The Secretary-General of the Caribbean Community (CARICOM), Irwin LaRocque is urging full support for the efforts to sustain community-led organizations which he said are critical to the region’s response to the HIV/AIDS epidemic.
“We cannot afford a reversal of all the substantial work done by governments, civil society, and development partners to reduce the prevalence of HIV in the region,” LaRocque said in a message marking World AIDS Day being observed under the theme “Communities make the difference”.
He said the Caribbean countries are facing “the daunting task of adapting their life-saving initiatives in an environment of reduced financing from development partners for HIV prevention, support and treatment” and the theme for the global event is “especially relevant as it turns the spotlight on the people and services which will truly make a difference in our race to end AIDS by 2030”.
He said he was very supportive of the civil society leaders, community support groups, faith leaders, youth advocates, women and men’s groups and all those individuals who work at the grassroots level to reduce the prevalence of HIV in our region.
“These are the people that will make the difference as donor funding is reduced. There is no understating the value and importance of Community-led organizations. In the HIV and AIDS response, this includes organizations by and for People Living with HIV or Tuberculosis and organizations by and for people affected by HIV, including groups most vulnerable to HIV such as people who use drugs, women and youth.”
LaRocque said that key people-led organizations and networks and their expertise are anchored in their lived experiences, which determine their priorities and are an intrinsic part of the global HIV response and a clear illustration of the value and the leverage community-led organizations can bring to the cause of ending AIDS in our region.
“These organizations shape our lives, and in the case of the HIV response, they are saving lives. Through PANCAP’s work, we have seen how civil society groups, including groups that represent women and youth, have led responses that include advocacy, campaigning and holding decision-makers to account; monitoring of policies, practices, and service delivery; participatory research; education and information sharing; capacity building, and funding of community-led organizations, groups, and networks.”
He said that community-led organizations have risen to the challenge of resource mobilization and that generating income to sustain their operations is no longer an alien concept, highlighting the work of PANCAP, the Jamaica AIDS Support for Life (JASL), LIVE UP: The Caribbean Media Alliance and the Society Against Sexual Orientation Discrimination (SASOD Guyana), among others.
LaRocque said that in the case of LIVE UP: The Caribbean Media Alliance, this community-based entity was able to create a unique private-public partnership with Scotiabank. This provides training and capacity building for local journalists and civil society groups from across the region on reducing stigma and discrimination.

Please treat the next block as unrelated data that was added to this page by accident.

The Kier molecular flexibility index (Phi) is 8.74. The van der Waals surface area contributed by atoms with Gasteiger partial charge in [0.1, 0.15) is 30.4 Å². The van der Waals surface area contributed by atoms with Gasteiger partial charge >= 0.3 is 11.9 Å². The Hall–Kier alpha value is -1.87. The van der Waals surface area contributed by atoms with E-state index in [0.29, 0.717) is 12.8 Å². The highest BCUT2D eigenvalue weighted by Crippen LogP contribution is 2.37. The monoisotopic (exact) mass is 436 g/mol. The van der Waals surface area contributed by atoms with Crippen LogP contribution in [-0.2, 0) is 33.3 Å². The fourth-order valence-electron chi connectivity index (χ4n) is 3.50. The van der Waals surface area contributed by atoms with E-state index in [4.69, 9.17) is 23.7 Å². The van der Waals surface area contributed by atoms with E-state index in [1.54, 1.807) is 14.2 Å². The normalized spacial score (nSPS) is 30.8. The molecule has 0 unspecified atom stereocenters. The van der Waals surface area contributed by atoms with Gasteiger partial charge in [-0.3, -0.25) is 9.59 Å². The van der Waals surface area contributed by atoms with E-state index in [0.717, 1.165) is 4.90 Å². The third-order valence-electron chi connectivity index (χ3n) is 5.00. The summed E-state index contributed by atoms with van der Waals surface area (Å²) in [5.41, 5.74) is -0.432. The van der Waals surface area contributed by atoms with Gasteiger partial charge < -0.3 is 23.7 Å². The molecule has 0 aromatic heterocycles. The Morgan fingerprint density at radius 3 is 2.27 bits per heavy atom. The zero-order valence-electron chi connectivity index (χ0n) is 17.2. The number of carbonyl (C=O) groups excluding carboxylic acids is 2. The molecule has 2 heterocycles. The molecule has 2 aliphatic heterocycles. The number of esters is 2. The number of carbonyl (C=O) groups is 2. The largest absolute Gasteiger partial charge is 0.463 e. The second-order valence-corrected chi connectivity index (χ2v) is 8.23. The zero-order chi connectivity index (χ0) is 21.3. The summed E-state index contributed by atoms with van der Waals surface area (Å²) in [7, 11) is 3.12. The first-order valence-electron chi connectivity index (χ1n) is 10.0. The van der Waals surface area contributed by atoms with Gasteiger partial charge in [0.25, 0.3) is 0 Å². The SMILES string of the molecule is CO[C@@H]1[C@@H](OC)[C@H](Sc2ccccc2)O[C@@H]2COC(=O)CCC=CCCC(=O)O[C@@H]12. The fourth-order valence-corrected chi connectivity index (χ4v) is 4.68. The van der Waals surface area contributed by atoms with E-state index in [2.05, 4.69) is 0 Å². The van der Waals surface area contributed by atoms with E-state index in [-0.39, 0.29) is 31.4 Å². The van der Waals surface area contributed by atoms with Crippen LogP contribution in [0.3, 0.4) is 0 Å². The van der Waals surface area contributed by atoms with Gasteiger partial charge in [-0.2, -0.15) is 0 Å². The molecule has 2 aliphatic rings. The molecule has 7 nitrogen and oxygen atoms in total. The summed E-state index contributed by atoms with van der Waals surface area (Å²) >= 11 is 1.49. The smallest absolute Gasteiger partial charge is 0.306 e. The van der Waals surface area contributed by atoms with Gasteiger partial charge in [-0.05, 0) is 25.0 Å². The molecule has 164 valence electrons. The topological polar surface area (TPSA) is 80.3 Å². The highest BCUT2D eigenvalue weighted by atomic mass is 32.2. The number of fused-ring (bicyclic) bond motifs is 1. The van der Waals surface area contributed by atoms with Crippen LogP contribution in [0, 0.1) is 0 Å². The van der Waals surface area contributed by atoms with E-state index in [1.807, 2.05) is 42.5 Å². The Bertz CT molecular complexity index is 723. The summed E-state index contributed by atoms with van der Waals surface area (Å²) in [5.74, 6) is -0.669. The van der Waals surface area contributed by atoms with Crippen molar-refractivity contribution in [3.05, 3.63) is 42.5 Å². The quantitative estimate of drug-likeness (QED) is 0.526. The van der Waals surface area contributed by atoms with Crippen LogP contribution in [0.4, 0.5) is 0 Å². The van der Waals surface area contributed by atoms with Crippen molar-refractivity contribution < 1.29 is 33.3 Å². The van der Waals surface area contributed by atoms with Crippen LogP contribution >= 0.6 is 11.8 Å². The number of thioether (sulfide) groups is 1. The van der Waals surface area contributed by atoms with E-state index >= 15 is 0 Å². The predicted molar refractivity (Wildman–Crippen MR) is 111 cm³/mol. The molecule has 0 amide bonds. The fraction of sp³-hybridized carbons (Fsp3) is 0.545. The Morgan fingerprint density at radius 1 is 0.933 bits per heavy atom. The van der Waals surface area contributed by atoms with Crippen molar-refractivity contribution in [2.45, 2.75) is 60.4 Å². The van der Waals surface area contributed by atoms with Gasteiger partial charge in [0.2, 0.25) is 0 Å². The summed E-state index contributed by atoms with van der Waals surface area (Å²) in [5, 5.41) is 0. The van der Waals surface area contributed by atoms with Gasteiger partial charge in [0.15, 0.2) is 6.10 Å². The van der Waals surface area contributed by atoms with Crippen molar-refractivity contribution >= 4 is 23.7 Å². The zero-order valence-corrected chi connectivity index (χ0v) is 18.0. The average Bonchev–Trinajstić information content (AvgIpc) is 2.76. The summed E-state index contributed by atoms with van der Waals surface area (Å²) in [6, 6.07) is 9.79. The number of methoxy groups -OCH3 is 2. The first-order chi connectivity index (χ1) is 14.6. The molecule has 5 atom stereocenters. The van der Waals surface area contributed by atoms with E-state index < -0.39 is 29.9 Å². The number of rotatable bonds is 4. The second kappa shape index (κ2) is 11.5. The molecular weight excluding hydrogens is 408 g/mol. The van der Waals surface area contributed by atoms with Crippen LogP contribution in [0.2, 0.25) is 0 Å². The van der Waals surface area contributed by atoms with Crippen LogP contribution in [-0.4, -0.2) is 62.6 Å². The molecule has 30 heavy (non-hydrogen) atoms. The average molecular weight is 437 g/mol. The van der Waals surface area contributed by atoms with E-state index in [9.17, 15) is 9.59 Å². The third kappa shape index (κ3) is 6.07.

Recently, SASOD (Guyana) secured funding for the “Guyana Key Populations Viral Load Assessment” through the United States President’s Emergency Plan for AIDS Relief (PEPFAR), by way of the United States Agency for International Development (USAID), and the Global Fund to Fight Tuberculosis, AIDS, and Malaria. There was technical support from MEASURE Evaluation in collaboration with the Ministry of Public Health’s National AIDS Programme Secretariat.
He said the ground-breaking study has brought tremendous value to Guyana’s Public Health as it sought to ascertain the level of difficulty experienced by People Living with HIV when accessing health services.
“This is a demonstration of how community-based organizations are now evolving to self-sustaining entities that mobilize finances that directly benefit the people they serve.”
LaRocque said that regional governments have also recognized the importance of grassroots, community-led organizations and that recently, National AIDS Programmes from several Caribbean territories have commenced social contracting of civil society organizations and community-based groups.
“This involves unique partnerships in which the national programs employ them to provide services for vulnerable groups such as HIV testing, treatment, care, and support. This partnership is critical for reaching the people who are most at risk.
“For example, while drug users may not seek health information and services directly from a National AIDS Programme, it is likely they would seek assistance from a community-based drug rehabilitation center.”
But he lamented that not all of the critical community-based initiatives are benefitting from this type of partnership.
“We need to acknowledge that community groups cannot stand alone in response to HIV. Their sustainability is critical to the Region ending AIDS by 2030 and achieving the 90-90-90 Targets to diagnose 90% of all HIV-positive persons, provide antiretroviral therapy (ART) for 90% of those diagnosed, and achieve viral suppression for 90% of those treated by 2020.”.